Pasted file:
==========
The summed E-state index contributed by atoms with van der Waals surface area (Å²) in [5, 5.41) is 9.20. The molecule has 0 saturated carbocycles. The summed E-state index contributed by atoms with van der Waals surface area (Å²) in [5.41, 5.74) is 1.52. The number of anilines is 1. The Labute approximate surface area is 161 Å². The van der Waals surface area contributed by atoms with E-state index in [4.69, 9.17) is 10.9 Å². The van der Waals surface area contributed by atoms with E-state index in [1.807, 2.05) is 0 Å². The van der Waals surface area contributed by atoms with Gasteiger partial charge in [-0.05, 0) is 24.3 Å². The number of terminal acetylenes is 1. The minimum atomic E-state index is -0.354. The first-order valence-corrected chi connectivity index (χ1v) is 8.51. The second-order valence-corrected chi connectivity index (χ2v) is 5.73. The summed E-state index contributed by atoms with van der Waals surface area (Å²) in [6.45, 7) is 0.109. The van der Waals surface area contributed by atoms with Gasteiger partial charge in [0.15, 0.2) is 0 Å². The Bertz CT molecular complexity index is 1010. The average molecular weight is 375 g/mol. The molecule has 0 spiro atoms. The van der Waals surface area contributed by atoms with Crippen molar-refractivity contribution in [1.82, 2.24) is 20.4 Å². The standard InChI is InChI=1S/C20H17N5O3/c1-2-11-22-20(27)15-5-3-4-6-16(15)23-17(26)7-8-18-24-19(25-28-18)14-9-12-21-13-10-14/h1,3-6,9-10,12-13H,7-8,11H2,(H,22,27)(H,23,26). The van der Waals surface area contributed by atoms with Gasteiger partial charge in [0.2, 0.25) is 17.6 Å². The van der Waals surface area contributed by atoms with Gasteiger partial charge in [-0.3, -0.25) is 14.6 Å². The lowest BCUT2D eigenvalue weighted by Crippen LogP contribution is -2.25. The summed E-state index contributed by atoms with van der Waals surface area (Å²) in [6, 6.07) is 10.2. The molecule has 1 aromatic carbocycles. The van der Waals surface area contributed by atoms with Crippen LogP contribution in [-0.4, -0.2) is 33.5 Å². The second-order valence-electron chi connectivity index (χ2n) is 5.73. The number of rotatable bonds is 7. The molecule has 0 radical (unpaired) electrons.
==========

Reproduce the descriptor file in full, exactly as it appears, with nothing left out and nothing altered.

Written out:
The summed E-state index contributed by atoms with van der Waals surface area (Å²) in [5, 5.41) is 9.20. The molecule has 0 saturated carbocycles. The summed E-state index contributed by atoms with van der Waals surface area (Å²) in [5.41, 5.74) is 1.52. The number of anilines is 1. The Labute approximate surface area is 161 Å². The van der Waals surface area contributed by atoms with E-state index in [4.69, 9.17) is 10.9 Å². The van der Waals surface area contributed by atoms with E-state index in [1.807, 2.05) is 0 Å². The van der Waals surface area contributed by atoms with Gasteiger partial charge in [-0.05, 0) is 24.3 Å². The number of terminal acetylenes is 1. The minimum atomic E-state index is -0.354. The first-order valence-corrected chi connectivity index (χ1v) is 8.51. The second-order valence-corrected chi connectivity index (χ2v) is 5.73. The summed E-state index contributed by atoms with van der Waals surface area (Å²) in [6.45, 7) is 0.109. The van der Waals surface area contributed by atoms with Gasteiger partial charge in [0.15, 0.2) is 0 Å². The Bertz CT molecular complexity index is 1010. The average molecular weight is 375 g/mol. The molecule has 0 spiro atoms. The van der Waals surface area contributed by atoms with Crippen molar-refractivity contribution in [1.82, 2.24) is 20.4 Å². The standard InChI is InChI=1S/C20H17N5O3/c1-2-11-22-20(27)15-5-3-4-6-16(15)23-17(26)7-8-18-24-19(25-28-18)14-9-12-21-13-10-14/h1,3-6,9-10,12-13H,7-8,11H2,(H,22,27)(H,23,26). The van der Waals surface area contributed by atoms with Gasteiger partial charge in [0.2, 0.25) is 17.6 Å². The van der Waals surface area contributed by atoms with Gasteiger partial charge in [-0.3, -0.25) is 14.6 Å². The lowest BCUT2D eigenvalue weighted by Crippen LogP contribution is -2.25. The summed E-state index contributed by atoms with van der Waals surface area (Å²) in [6, 6.07) is 10.2. The molecule has 1 aromatic carbocycles. The van der Waals surface area contributed by atoms with Crippen LogP contribution in [-0.4, -0.2) is 33.5 Å². The second-order valence-electron chi connectivity index (χ2n) is 5.73. The number of rotatable bonds is 7. The molecule has 0 radical (unpaired) electrons.